Refinements in the axial frontonasal flap

Refinements in the axial frontonasal flap

Brmsh 0 Journoi of Plasm 1993 The Bntnh Surgery Association (1993). 46. 371-374 of Plastic Surgeons Refinements in the axial frontonasal flap ...

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Brmsh 0

Journoi

of Plasm

1993 The Bntnh

Surgery

Association

(1993). 46. 371-374 of Plastic

Surgeons

Refinements in the axial frontonasal flap S.de

Fontaine, M. Klaassen and D. S. Soutar

Plastic Surgery

Unit, Canniesburn

Hospital,

Glasgow,

UK

SUMMAR Y. The frontonasal flap is a useful flap for medial and lateral tip defects of the nose. It can be used as a random rotation flap or as an axial flap. This paper describes modifications to the original designs of these flaps, with improvements in the final scar.

the random rotation flap is preferred. with a modified lateral incision and resection of the dog ear in the junction of two nasal subunits.

Reconstruction of skin defects of the nose should use remaining nasal skin whenever possible in order to preserve the unique texture and colour of the skin of the nose.’ Scars are best placed at the junction of aesthetic units, such as between the nose and the cheek, or at the junction of intranasal aesthetic subunits.” Several flaps mobilise the skin from the nose and the glabella, leaving scars in glabellar frown lines and at the junction of the nose and the cheek. The random rotation flap described by Rieger3 uses a wide skin pedicle on the lateral side of the nose. The frontonasal flap described by Marchac is an axial flap based on a vascular pedicle emerging near the inner palpebral ligament (this pedicle is a branch of the angular artery, joining with the supraorbital arteries).4’5 While the former was described for defects on or near the tip, the latter was used for lateral defects of the tip as well, placing the pedicle on the opposite side to the lesion in these cases. This paper describes, for lateral tip defects, a modification using the axial type flap with the pedicle on the same side as the defect. For medial tip defects,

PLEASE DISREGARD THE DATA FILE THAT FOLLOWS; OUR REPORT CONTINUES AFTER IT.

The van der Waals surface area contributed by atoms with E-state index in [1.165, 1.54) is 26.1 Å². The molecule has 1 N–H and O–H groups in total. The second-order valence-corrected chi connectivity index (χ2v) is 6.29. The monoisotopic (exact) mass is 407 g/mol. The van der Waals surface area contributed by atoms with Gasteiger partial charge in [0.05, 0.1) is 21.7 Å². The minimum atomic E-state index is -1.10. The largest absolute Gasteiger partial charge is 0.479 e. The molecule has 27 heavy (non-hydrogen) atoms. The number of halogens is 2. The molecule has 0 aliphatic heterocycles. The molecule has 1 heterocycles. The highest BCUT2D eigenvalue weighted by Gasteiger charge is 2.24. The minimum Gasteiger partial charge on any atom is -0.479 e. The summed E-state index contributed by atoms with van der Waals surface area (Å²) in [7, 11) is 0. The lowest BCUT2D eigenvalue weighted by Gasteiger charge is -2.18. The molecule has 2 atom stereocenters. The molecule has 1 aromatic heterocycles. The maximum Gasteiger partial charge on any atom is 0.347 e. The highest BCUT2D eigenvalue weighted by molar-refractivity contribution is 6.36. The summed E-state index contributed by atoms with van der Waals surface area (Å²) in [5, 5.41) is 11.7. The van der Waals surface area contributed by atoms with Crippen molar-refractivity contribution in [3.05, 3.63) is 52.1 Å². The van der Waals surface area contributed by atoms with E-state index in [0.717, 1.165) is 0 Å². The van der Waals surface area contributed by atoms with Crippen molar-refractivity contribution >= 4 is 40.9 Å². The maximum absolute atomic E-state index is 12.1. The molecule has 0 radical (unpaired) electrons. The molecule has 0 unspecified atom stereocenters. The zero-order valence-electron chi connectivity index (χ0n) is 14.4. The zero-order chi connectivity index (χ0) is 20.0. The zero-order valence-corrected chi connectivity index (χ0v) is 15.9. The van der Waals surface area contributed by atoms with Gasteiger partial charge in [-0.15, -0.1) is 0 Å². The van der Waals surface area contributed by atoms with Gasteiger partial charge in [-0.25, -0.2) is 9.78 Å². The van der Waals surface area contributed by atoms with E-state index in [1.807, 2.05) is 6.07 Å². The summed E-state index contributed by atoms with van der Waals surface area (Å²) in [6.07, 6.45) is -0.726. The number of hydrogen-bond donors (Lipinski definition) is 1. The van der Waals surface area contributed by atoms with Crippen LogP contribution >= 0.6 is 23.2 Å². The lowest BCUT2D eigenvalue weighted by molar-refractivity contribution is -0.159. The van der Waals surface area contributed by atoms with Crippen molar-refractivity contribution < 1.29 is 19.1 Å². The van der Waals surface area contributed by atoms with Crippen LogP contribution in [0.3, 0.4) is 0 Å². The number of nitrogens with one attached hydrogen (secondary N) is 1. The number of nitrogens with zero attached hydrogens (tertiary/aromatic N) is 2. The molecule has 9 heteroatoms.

Surgical technique Lateral

tip defects

The original design of Marchac4.5 for lateral tip defects with the contralateral pedicle is shown in Figure IA. The triangular skin excision allowing flap advancement leaves an oblique scar crossing the dorsum of the nose without respecting the subunits of the nose. The advancement of the flap also brings thin skin from the lateral middle third of the nose to the thick skin of the tip, creating a thickness discrepancy. These factors contribute to more visible scars. Our modification (Fig. 1B) places the pedicle on the same side as the lateral tip defect. In this case, the lower scar extends from the defect to the inner canthus on the same side, at the junction of the aesthetic units of the nose and the cheek, avoiding crossing the dorsum of the nose. The advancement of the flap

Fig. 1 Figure 1 --(A) The axial flap described pedicle on the same side as the lesion.

by Marchac

with the pedicle on the opposite

371

side to the lesion. (B) The modified

axial flap with the

British Journal of Plastic Surgery

312

Fig. 2 Figure 2-(Top).

Design for a lateral

lesion. Pedicle on the same side as the lesion. (Bottom).

Result five months

postoperatively

brings the thick skin of the tip to the thick skin of the ala, thus minimising thickness discrepancy. The scar is at the junction of two aesthetic subunits, the tip and the ala. A clinical example is presented in Figure 2.

removing skin both from the tip and the alar subunit, so that the scar is finally in the natural groove between the ala and the tip. A clinical example is presented in Figure 4.

Medial tip defects

Discussion

The original design of Riege? for medial tip defects is shown in Figure 3A. The incision extends horizontally from the defect to the alar base, and then follows the line of junction between the nose and cheek. A dog ear may have to be excised, but the base of the flap must not be narrowed excessively. The exact location of this resection is not specified. Our preferred design is presented in Figure 3B. The incision extends from the defect following a curved line along the side of the nose, respecting the alar subunit, and then lying in the line of junction between the nose and the cheek. The dog ear is always resected,